In Raleigh North Carolina on Saturday the National Association for the Advancement of Colored People (NAACP) organized a march to protest voter-ID laws.
Protesters believe laws that require people to present photo ID at the voting booth have a chilling effect on some segments of voters, disenfranchising minority and poor voters. But the organizers required marchers to bring the photo-IDs they resist presenting at the polls. Does this mean the march itself is intended to restrict minorities and the poor?
The march, dubbed the “Moral March” by its leader Rev. William Barber II, who called for a “wave of civil disobedience” while railing against education cuts and the voter ID law, is the latest of a series of protests held against the state’s GOP-controlled legislature. Over 900 “peaceful” and “non-violent” protesters have been arrested since the beginning of the state’s legislative session last January. Police have taken a handful of them into custody each week after they obstructed legislators within the capitol building.
Barber also drew criticism in January for labeling South Carolina Sen. Tim Scott, the first African American to serve the state as a senator since 1881, a “ventriloquist’s dummy.”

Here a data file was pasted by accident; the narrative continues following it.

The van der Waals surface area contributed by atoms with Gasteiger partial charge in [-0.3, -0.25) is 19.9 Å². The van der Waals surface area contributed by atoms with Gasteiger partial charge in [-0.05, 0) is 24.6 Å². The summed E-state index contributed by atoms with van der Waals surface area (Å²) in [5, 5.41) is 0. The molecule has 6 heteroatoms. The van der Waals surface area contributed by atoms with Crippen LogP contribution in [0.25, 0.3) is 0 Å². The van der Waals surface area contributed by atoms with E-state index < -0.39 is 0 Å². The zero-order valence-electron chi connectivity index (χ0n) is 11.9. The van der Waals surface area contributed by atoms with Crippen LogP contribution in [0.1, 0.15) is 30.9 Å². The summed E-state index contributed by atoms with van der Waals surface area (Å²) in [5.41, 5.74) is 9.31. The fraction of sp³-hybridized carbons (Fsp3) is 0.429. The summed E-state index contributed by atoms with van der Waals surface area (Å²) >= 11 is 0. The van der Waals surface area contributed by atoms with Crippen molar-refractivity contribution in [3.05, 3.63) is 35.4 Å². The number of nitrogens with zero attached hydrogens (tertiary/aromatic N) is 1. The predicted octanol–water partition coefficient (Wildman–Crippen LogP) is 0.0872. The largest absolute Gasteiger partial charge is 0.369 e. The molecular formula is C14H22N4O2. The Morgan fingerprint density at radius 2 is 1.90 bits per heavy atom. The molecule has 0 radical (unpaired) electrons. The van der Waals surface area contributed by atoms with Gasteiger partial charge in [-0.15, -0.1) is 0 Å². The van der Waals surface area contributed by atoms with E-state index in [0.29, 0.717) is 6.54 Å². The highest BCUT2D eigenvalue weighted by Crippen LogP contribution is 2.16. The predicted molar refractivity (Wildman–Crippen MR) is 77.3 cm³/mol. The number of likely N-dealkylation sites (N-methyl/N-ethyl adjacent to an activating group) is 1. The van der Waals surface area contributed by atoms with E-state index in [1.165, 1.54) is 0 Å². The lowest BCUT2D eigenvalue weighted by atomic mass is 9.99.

“A ventriloquist can always find a good dummy,” Barber said, according to South Carolina’s The State. “[T]he extreme right wing down [in South Carolina] finds a black guy to be senator, and claims he’s the first black senator since Reconstruction and then he goes to Washington, D.C., and articulates the agenda of the Tea Party.
Chairman of the House Elections Committee and North Carolina Republican state Rep. David Lewis criticized the protesters for their “hypocrisy.”
The vast majority of North Carolinans support the state's voter-ID law, according to a 2011 poll conducted by Elon University. 80 percent said they believed the law is fair to all voters.
— Stacey-SisterToldjah (@sistertoldjah) February 8, 2014
The ID requirement listed in the Moral March organization flyer apparently did not affect protester turnout.
Source: Daily Caller
Photo: James Willamor